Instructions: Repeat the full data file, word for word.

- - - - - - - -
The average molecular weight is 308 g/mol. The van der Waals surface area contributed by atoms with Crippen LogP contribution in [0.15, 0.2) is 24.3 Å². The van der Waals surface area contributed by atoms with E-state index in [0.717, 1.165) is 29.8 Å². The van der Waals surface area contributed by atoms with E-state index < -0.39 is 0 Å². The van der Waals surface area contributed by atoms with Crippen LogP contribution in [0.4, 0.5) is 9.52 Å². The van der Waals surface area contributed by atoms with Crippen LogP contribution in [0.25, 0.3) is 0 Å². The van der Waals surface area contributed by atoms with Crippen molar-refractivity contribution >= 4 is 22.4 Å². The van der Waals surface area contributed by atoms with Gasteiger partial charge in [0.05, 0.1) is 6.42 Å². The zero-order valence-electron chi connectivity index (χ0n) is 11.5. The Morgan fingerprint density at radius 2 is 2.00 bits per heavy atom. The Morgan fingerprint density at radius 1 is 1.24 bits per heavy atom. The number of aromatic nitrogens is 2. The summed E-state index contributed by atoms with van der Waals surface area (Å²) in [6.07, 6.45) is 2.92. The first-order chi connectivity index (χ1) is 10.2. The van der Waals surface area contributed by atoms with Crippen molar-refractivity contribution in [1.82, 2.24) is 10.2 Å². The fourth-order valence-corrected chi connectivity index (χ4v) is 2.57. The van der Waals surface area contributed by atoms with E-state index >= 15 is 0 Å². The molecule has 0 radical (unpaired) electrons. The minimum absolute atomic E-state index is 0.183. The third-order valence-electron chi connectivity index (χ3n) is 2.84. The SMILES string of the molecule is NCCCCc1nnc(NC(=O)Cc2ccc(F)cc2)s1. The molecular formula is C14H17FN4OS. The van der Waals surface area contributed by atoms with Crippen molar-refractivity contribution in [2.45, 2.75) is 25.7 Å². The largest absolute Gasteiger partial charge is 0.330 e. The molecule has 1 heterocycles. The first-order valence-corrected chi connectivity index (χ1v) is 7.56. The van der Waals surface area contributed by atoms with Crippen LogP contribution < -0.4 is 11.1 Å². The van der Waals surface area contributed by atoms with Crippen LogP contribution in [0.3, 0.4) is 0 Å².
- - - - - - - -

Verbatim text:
The average molecular weight is 308 g/mol. The van der Waals surface area contributed by atoms with Crippen LogP contribution in [0.15, 0.2) is 24.3 Å². The van der Waals surface area contributed by atoms with E-state index in [0.717, 1.165) is 29.8 Å². The van der Waals surface area contributed by atoms with E-state index < -0.39 is 0 Å². The van der Waals surface area contributed by atoms with Crippen LogP contribution in [0.4, 0.5) is 9.52 Å². The van der Waals surface area contributed by atoms with Crippen LogP contribution in [0.25, 0.3) is 0 Å². The van der Waals surface area contributed by atoms with Crippen molar-refractivity contribution >= 4 is 22.4 Å². The van der Waals surface area contributed by atoms with Gasteiger partial charge in [0.05, 0.1) is 6.42 Å². The zero-order valence-electron chi connectivity index (χ0n) is 11.5. The Morgan fingerprint density at radius 2 is 2.00 bits per heavy atom. The Morgan fingerprint density at radius 1 is 1.24 bits per heavy atom. The number of aromatic nitrogens is 2. The summed E-state index contributed by atoms with van der Waals surface area (Å²) in [6.07, 6.45) is 2.92. The first-order chi connectivity index (χ1) is 10.2. The van der Waals surface area contributed by atoms with Crippen molar-refractivity contribution in [1.82, 2.24) is 10.2 Å². The fourth-order valence-corrected chi connectivity index (χ4v) is 2.57. The van der Waals surface area contributed by atoms with E-state index >= 15 is 0 Å². The molecule has 0 radical (unpaired) electrons. The minimum absolute atomic E-state index is 0.183. The third-order valence-electron chi connectivity index (χ3n) is 2.84. The SMILES string of the molecule is NCCCCc1nnc(NC(=O)Cc2ccc(F)cc2)s1. The molecular formula is C14H17FN4OS. The van der Waals surface area contributed by atoms with Crippen molar-refractivity contribution in [2.45, 2.75) is 25.7 Å². The largest absolute Gasteiger partial charge is 0.330 e. The molecule has 1 heterocycles. The first-order valence-corrected chi connectivity index (χ1v) is 7.56. The van der Waals surface area contributed by atoms with Crippen LogP contribution < -0.4 is 11.1 Å². The van der Waals surface area contributed by atoms with Crippen LogP contribution in [0.3, 0.4) is 0 Å².